Editor’s note: This is the first installment of a series of profiles on our area’s high school athletic directors. Be on the lookout in the coming weeks for Parts 2-5.
CRESWELL – Some people are born to walk down a certain career path, whether they know it or not. For Brandon Standridge, Creswell High School’s athletic director, everyone in his family had a feeling what his path was — except him.
“Growing up, for the most part, I wanted to go into law and be a sports agent. I caught the ‘Jerry Maguire’ bug. All through high school, and mostly through college, that was my goal,” Standridge said. “I was a history major with a political science minor and was gonna go pre-law. So high school teaching and coaching and athletic directing was not there at all.”
Born in 1981 in Roseburg and raised in Riddle, Standridge was an athlete from the get-go.
“I mean as far back as I can remember, we had tee-ball when I was five. We’d play baseball on the coast, play basketball on Saturdays,” Standridge said. “I’ve been doing this my whole entire life. When it was all said and done, I played four sports in high school: football, cross country, basketball, and baseball.”
Standridge played his way to Linfield University in McMinnville, playing on its basketball team his first few years there.
By the time his senior year rolled around, the “Jerry Maguire” path was still the plan. That is, until he got the chance to coach.
“I played basketball at Linfield for a couple of years and kind of got over the daily grind of playing basketball in college. It’s a lot, so my senior year I was doing other things, and the women’s coach at Linfield called me and asked if I’d be interested in coaching the JV girls team,” he said. “She knew I played, and they needed a coach. It was maybe 10 or 12 games, and it paid around $1,000, which is really good for a college kid.”
$1,000 and 10 or 12 games later, Standridge had caught a new bug. One that made him reevaluate his childhood dream.
“I ended up really, really enjoying it. And then I was like, well, maybe there’s a way for me to do this post college. I was super nervous to tell my family that I may be changing my mind about my goal that I’ve had since fifth grade,” Standridge said. “But when I did, my family was like, ‘Well, that’s what we thought you should’ve been the whole time.’”
Halfway through his senior year, Standridge had a new goal in mind, but no formal education in that area. Straight after graduating from Linfield, Standridge headed to Pacific University for a masters in teaching.
The starting point
After receiving his masters in teaching, Standridge got his first job teaching part-time at Glendale High School just south of where he grew up in Riddle. Standridge was the U.S. History and Government teacher, as well as the head boys basketball coach.
As a part-time teacher and on the lookout for extra income, Standridge’s boss at Glendale gave him the opportunity to be the supervisor during football games. All OSAA games must have a supervisor, but Glendale’s AD was also the football coach at the time.
“I had a really good athletic director who hired me at Glendale, and I actually played baseball against the AD that hired me since we played at rival high schools,” he said. “He was a football coach, so he gave me an opportunity to be the supervisor during football games when he was coaching. So I just started chipping away at understanding what an AD does.”
Similar to his path to teaching, Standridge found himself drawn to the administration side once he got a taste of it.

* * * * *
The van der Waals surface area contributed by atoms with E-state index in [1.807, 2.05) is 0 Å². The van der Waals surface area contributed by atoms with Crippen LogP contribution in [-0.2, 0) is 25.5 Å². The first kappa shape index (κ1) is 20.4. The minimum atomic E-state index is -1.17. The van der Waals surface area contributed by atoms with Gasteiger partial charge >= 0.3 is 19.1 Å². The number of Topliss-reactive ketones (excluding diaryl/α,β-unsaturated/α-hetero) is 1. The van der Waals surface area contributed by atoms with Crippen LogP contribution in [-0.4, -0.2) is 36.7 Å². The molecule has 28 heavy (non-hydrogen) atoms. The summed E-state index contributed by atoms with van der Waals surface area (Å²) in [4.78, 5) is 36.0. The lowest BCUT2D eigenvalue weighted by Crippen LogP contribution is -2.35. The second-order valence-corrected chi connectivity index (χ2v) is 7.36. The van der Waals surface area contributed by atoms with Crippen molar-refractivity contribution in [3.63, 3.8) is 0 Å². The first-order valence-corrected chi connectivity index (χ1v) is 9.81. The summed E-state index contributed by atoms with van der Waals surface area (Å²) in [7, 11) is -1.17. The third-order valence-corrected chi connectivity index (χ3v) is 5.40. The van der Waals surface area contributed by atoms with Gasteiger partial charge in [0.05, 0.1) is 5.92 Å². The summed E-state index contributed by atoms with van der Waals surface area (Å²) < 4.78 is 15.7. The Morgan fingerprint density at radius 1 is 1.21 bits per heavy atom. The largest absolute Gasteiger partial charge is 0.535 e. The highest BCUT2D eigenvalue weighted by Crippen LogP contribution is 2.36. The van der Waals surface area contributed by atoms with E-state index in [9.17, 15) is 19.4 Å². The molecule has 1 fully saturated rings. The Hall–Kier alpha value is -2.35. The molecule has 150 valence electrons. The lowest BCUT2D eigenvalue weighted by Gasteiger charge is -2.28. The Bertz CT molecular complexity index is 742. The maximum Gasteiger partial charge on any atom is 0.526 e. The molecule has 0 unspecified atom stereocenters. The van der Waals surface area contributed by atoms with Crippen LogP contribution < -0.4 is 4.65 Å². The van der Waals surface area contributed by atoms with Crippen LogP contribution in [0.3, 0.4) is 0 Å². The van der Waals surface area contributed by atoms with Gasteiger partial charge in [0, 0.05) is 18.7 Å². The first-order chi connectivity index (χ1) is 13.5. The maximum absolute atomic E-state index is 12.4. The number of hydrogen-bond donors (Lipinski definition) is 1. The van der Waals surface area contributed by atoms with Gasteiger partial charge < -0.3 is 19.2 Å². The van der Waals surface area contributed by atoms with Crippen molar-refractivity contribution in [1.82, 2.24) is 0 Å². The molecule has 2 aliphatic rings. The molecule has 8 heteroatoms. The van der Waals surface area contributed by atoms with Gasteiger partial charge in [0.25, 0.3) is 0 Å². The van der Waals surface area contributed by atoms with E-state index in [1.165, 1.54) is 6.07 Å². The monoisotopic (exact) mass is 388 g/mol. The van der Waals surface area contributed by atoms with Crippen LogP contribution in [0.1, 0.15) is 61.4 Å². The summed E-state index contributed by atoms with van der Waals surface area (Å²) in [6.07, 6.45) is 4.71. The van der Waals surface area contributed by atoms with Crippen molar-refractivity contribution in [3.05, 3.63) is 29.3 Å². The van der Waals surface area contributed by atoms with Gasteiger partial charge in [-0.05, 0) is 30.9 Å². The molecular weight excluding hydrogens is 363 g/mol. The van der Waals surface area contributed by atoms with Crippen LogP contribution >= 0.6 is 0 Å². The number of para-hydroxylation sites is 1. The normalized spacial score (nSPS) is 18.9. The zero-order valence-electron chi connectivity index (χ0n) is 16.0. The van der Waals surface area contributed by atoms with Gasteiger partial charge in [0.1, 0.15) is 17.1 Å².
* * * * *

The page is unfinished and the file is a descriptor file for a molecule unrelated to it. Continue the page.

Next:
“I always just wanted to teach and coach, and never really wanted to be in administration. It wasn’t something I sought out when I started teaching, but I had a lot of people that told me, ‘You would be good at this, you have a good vision,’” Standridge said. “With Glendale getting smaller and smaller, I started looking at both teaching/coaching jobs and AD jobs, and the first one I got was a dean of students and athletic director at Bandon.”
And so Standridge began his first stint as an athletic director, not sure if his vision was going to work or not.
“It was nerve-wracking and good all at the same time. Within a couple months of being there, they talked to me about getting my admin credential, so I can officially become assistant principal, not just dean of students,” Standridge said. “There was a lot of learning, figuring out if my vision for things worked or not. That was a good trial and error, and I was the third AD there in three years, so I wanted to bring some stability to it.”
During Standridge’s time at Bandon – a small coastal town in Coos County that boasts year-round fishing, cycling, golf, hiking, and beach-going – he hired Jordan Sammons, now the Bandon AD, to be a teacher and middle school football coach.
“I moved here from Louisiana and he was one of the people who gave me a tour around the school and showed me the facilities,” Sammons said. “Right from the very beginning, it was a comforting, supportive feeling. Moving from out of state to a place I’ve never been, our conversations and interactions when he was walking me around the facilities just made me feel like I was going to have good support coming in as both a coach and a teacher.”
Sammons ended up taking over the girls basketball program after the previous head coach stepped down. Sammons said the risk of taking that role was “stepping out on a limb for me,” but that he did it because he knew Standridge would give him the support and mentorship he needed.
“I think one of the main things is that he was a coach before he was an athletic director. Having that experience, he’s been in the shoes of the coaches and the teachers. I think he does a good job of not forgetting those days,” Sammons said. “He remembers what it’s like, the grind of practices, the grind of the season, some of the issues that coaches deal with that come up. He’s able to approach it from the leadership place, but he’s also been there and has that experience too.”
After Standridge left for Creswell, Sammons said they’ve stayed in touch and that Standridge became a mentor, helping him grow as an AD “just as much as he helped me grow as a coach.”
“Even when he left, he was always willing to take phone calls, and still help us get everything going at Bandon. I remember the first time we tried to put on a track meet after he left, it was really tough, and I bet he probably spent three hours on the phone just helping us get our track meet ready,” Sammons said. “He’s been a great mentor and a great asset still for our school district, even when he’s been over in Creswell. It’s been really cool to have him as a mentor through that athletic director side of things, too.”
Building the Bulldogs
After four years at Bandon, Standridge and his wife Stephanie decided it was time to move on.